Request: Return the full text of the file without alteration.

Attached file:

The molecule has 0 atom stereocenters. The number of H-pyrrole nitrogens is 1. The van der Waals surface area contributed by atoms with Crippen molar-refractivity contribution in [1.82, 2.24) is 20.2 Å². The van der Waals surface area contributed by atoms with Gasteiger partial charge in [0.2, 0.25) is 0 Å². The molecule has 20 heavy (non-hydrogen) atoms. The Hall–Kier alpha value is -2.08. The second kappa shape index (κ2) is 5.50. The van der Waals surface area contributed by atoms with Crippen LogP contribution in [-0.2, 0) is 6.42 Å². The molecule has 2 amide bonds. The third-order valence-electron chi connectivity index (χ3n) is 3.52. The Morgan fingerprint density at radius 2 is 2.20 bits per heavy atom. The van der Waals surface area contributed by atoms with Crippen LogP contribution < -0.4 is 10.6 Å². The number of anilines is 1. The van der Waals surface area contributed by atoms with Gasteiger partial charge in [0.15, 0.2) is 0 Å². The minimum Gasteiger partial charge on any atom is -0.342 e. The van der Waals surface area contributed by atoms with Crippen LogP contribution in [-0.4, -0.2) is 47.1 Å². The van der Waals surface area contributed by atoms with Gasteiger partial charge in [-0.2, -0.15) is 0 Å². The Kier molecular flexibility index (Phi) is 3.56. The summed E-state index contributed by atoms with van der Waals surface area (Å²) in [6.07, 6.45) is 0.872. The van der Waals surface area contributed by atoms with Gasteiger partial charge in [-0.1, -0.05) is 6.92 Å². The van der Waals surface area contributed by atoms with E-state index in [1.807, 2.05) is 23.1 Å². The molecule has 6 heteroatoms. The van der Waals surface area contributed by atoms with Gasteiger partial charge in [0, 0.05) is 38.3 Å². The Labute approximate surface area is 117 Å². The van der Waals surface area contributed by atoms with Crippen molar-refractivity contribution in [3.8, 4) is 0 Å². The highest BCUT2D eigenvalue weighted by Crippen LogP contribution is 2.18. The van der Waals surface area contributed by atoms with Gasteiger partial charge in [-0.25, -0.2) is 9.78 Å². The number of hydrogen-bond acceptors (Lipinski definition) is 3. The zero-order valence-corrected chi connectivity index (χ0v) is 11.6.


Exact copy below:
The molecule has 0 atom stereocenters. The number of H-pyrrole nitrogens is 1. The van der Waals surface area contributed by atoms with Crippen molar-refractivity contribution in [1.82, 2.24) is 20.2 Å². The van der Waals surface area contributed by atoms with Gasteiger partial charge in [0.2, 0.25) is 0 Å². The molecule has 20 heavy (non-hydrogen) atoms. The Hall–Kier alpha value is -2.08. The second kappa shape index (κ2) is 5.50. The van der Waals surface area contributed by atoms with Crippen LogP contribution in [-0.2, 0) is 6.42 Å². The molecule has 2 amide bonds. The third-order valence-electron chi connectivity index (χ3n) is 3.52. The Morgan fingerprint density at radius 2 is 2.20 bits per heavy atom. The van der Waals surface area contributed by atoms with Crippen LogP contribution < -0.4 is 10.6 Å². The number of anilines is 1. The van der Waals surface area contributed by atoms with Gasteiger partial charge in [0.15, 0.2) is 0 Å². The minimum Gasteiger partial charge on any atom is -0.342 e. The van der Waals surface area contributed by atoms with Crippen LogP contribution in [-0.4, -0.2) is 47.1 Å². The van der Waals surface area contributed by atoms with Gasteiger partial charge in [-0.2, -0.15) is 0 Å². The Kier molecular flexibility index (Phi) is 3.56. The summed E-state index contributed by atoms with van der Waals surface area (Å²) in [6.07, 6.45) is 0.872. The van der Waals surface area contributed by atoms with Gasteiger partial charge in [-0.1, -0.05) is 6.92 Å². The van der Waals surface area contributed by atoms with E-state index in [1.807, 2.05) is 23.1 Å². The molecule has 6 heteroatoms. The van der Waals surface area contributed by atoms with Gasteiger partial charge in [0, 0.05) is 38.3 Å². The Labute approximate surface area is 117 Å². The van der Waals surface area contributed by atoms with Crippen molar-refractivity contribution in [3.8, 4) is 0 Å². The highest BCUT2D eigenvalue weighted by Crippen LogP contribution is 2.18. The van der Waals surface area contributed by atoms with Gasteiger partial charge in [-0.25, -0.2) is 9.78 Å². The number of hydrogen-bond acceptors (Lipinski definition) is 3. The zero-order valence-corrected chi connectivity index (χ0v) is 11.6.